The state of Rhode Island may only be 48 miles long and 37 miles wide, but don’t be fooled—what it lacks in size, it makes up for in heart.
Officially the “State of Rhode Island and Providence Plantations” (the longest state name!), it’s often called “Little Rhody” by those who love it dearly—even though it’s only home to about a million of us.
We sport bumper stickers that say, “I never leave Rhode Island,” and if something is more than a 20-minute drive, it’s a “road trip”. We have wicked state pride, and only one area code. We all know the Block Island Ferry theme song by heart, and we know there’s more to our state than Family Guy suggests. (We say “wicked” a lot, too.)
There is so much packed into such a small space, from nature to small businesses to public spaces to music. We have city life, coastline, wooded trails, islands, even skiing! And bonus–you can easily get anywhere in the state within an hour or so.
Here are six reasons why you should make Rhode Island your next destination:
1. The sense of community.
Since Rhode Island is so small, you can’t really go anywhere without bumping into someone you know or recognize. Six degrees of separation is an overstatement—it’s more like two or three. While this can sometimes feel stifling, it’s also pretty special to have such a close-knit community spanning the entire state.
And no matter where you go, there’s a sense of familiarity even if you’ve never been there before. People are welcoming and open (which can be rare for New England…) and the whole state just feels like your backyard.
2. The local food.
Where to begin? The state has a slew of local traditions particular to Rhode Island alone, and none of it is to be missed.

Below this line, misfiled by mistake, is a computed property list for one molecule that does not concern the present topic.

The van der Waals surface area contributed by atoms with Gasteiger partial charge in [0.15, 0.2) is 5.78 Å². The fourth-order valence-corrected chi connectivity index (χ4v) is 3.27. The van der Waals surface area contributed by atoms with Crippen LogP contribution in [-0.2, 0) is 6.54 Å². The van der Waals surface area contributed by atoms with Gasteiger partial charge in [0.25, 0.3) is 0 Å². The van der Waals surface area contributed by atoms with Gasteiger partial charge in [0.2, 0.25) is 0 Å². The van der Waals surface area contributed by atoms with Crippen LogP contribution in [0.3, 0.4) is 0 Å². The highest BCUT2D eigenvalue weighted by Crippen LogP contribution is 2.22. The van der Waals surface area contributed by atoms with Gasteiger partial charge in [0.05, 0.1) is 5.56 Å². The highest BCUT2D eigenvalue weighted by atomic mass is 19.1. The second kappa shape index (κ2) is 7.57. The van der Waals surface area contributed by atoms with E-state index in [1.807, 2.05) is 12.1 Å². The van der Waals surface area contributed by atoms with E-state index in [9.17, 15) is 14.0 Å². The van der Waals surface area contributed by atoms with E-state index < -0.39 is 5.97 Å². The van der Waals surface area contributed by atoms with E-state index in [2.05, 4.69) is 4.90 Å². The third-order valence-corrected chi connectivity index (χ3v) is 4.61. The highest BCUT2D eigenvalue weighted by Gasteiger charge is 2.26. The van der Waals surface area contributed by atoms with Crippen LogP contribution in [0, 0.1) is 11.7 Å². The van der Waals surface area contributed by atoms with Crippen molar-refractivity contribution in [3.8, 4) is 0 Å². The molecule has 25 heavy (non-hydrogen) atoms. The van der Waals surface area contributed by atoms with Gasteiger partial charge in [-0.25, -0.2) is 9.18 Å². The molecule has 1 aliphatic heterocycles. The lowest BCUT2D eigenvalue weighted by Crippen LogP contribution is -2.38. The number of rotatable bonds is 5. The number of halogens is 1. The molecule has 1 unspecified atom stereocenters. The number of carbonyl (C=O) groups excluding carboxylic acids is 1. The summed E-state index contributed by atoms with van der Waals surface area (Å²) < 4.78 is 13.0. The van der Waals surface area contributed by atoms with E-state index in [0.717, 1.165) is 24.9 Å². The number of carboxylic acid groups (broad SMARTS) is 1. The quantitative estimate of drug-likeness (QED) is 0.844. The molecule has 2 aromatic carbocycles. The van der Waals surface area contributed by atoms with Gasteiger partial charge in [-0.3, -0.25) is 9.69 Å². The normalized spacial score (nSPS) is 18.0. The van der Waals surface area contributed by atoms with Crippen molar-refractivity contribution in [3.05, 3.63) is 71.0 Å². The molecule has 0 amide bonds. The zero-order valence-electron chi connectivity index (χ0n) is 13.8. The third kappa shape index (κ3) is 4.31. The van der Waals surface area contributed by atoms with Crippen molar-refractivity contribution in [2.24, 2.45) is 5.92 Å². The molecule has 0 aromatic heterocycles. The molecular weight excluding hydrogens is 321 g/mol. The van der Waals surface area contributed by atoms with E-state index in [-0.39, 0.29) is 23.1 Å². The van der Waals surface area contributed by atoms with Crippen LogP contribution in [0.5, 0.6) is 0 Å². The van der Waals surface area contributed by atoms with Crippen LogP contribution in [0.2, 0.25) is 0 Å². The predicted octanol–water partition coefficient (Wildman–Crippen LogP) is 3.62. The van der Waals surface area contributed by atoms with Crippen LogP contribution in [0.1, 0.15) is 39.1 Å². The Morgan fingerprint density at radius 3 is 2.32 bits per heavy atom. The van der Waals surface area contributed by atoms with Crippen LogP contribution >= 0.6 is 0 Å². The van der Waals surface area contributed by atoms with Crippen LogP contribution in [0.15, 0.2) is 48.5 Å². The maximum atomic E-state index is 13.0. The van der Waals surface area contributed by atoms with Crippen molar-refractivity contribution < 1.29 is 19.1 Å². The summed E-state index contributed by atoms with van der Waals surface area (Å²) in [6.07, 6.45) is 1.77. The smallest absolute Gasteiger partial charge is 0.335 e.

There’s Olneyville New York System, a state fixture since the 1930s—order a hot weiner and ask for it “all the way” for one of the best hot dogs of your life. On hot summer days, don’t skip an ice cold Del’s, a frozen lemonade made with chunks of lemon peel (squeeze the cup and drink straight from its edge—never from a straw—if you want to look like a local). Then there’s the official state drink, coffee milk, which is made with cold milk and the famous Autocrat Coffee Syrup (think chocolate milk with a hint of coffee).
Combined with its plethora of food trucks (get a $2 taco from Poco Loco), diners (you can’t miss the one on wheels, Haven Brothers, which sets up next to City Hall until 3AM), and Italian bakeries, Rhode Island’s food scene is a pretty big deal.
3. Over 400 miles of coastline.
That’s right—over 400 miles! Rhode Island’s shoreline on Narragansett Bay seems to stretch on and on, and while the state itself isn’t an island, it does include over 30 of them in its bay.
There’s a beach for everyone, almost literally. Head to Misquamicut for big waves and busy shores. Try Narragansett Town Beach for a picturesque view of the historic Narragansett Towers. Visit the tiny city of Newport for a beach day followed by a night out on the town. If you’re after a quieter summer experience, there are numerous beaches along the bay—try Barrington, Portsmouth, or Wickford. And of course you can’t miss Block Island, with its stunning bluffs, sweet cafes (try Persephone’s Kitchen), and quaint streets—all just a short ferry ride away.
4. The universities and culture.